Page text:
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Using techniques pioneered in the Netherlands, researchers have found one reason why so much of the world’s fibers are lined with dangerous polyisobutylene, or PIR. The microscopic needles serve as hide-the-drag little holes in the fibers, dragging them behind the clouds of synthetic fibers and letting other particles in. The research is published in this week’s edition of Nature Communications.
Nickel may also be related to PIR, according to the study, though it may have a smaller effect. These compounds are responsible for the so-called “dusty air effect,” reducing environmental purity. Nickel is also found in manmade fibers, including a lookalike chemical called manganese.
Since the fibers are particularly thick and flexible, they are ideal for trapping dust. They are also highly absorbent and able to absorb up to three times their weight in water.
Rather than individual fibers, the tiny “dust shapers” serve as air filters, steadily sucking air into the fibers over a couple of years, the study says.
To track the PIR masses for the study, air over the Atlantic was pumped up to satellite altitudes, then lowered when they reached their destination. If the particles only stayed in their brush-like shapes for a few days, the researchers probably weren’t able to see them. If they were to keep growing for a few months, however, they would grow much larger.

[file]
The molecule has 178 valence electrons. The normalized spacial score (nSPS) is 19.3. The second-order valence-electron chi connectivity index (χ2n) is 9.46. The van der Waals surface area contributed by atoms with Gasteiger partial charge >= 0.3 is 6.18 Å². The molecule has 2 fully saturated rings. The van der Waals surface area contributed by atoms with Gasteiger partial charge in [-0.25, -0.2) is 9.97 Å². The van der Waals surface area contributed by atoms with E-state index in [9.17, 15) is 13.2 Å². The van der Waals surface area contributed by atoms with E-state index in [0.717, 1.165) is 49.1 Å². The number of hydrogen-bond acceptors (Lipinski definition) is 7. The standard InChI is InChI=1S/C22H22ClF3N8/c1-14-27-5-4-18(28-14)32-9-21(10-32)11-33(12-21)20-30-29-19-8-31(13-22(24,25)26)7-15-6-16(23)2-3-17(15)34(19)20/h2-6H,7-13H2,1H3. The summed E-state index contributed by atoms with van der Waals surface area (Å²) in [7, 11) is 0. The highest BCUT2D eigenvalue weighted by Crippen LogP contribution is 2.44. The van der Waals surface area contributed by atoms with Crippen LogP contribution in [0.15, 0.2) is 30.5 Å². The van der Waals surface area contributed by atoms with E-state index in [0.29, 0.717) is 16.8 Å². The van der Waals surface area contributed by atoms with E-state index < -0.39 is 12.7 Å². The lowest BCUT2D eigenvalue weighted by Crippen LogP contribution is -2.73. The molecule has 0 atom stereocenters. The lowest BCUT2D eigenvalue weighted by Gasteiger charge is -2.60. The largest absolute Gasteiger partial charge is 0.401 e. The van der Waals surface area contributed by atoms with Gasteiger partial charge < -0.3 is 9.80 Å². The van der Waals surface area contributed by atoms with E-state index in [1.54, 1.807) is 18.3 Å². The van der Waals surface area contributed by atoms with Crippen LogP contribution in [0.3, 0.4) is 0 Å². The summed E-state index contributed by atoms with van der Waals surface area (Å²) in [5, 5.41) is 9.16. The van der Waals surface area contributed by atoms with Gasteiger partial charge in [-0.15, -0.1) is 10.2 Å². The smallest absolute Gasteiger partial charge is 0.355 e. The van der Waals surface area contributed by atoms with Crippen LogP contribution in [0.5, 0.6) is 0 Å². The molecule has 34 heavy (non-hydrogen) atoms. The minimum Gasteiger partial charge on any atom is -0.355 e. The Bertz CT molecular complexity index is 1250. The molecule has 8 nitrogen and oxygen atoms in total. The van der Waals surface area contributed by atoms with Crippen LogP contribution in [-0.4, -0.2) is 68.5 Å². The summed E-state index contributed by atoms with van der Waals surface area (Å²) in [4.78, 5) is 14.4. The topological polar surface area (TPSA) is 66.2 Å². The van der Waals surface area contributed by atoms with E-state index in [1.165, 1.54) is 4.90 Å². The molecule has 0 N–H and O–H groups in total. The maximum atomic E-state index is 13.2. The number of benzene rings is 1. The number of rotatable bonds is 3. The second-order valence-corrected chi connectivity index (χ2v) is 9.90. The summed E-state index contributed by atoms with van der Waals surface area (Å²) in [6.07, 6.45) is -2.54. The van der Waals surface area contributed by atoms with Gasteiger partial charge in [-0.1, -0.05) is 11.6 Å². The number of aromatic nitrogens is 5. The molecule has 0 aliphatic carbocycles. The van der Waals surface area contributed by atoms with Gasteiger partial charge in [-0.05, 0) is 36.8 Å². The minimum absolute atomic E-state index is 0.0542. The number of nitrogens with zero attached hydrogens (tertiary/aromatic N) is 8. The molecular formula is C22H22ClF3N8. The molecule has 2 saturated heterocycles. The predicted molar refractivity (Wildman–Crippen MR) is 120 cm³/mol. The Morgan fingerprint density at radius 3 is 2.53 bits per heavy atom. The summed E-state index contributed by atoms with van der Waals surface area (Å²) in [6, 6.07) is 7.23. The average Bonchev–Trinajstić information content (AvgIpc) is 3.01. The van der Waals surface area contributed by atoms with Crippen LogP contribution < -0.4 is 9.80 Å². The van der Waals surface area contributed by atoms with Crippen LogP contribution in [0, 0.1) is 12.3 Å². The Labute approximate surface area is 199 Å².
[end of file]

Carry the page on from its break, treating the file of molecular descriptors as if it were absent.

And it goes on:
Because the air is so windy, however, the PIR droplets also grew, in a buffer layer of surrounding particles. While the air was funneled into the PIRs, the air nearest the PIRs was polluted with different particles.
The data also revealed how PIR is distributed across the world. Since there is little variation in the U.S., it is more often found in dense urban areas, it is common on European and African shores, and in some places it can be found even in the poor lands of south Asia.
“A lot of what we know about the global environment is based on limited environmental data,” study co-author Dr. Boomer Vrakoff said in a statement.
He is a professor of energy engineering at the University of British Columbia, Vancouver, and leads the Global Microfiber Impact project, which examined PIR impacts on the environment worldwide.
Liang Zhang of the Institute of Environmental Biology, Chinese Academy of Sciences, Shanghai, and the study’s other authors set out to understand and quantify how far these PIR droplets travel in the air, one of their main goals in the study.
They used multiple techniques to collect data from multiple labs and measure PIR phenomena, including time-lapse video.
“It’s been a very long time since we have had this sort of measurement in the field,” Zertal Grout, a co-author of the study and associate professor of physics and mathematics at the University of Washington, said in a statement.
The PIR droplets they found continued to grow for around a month, on average, with the largest clusters most frequent in China, India, northern Africa and Australia.
Researchers had previously predicted PIR to have a large global footprint due to their lifetime, but they couldn’t look past the effects in the air, the study says.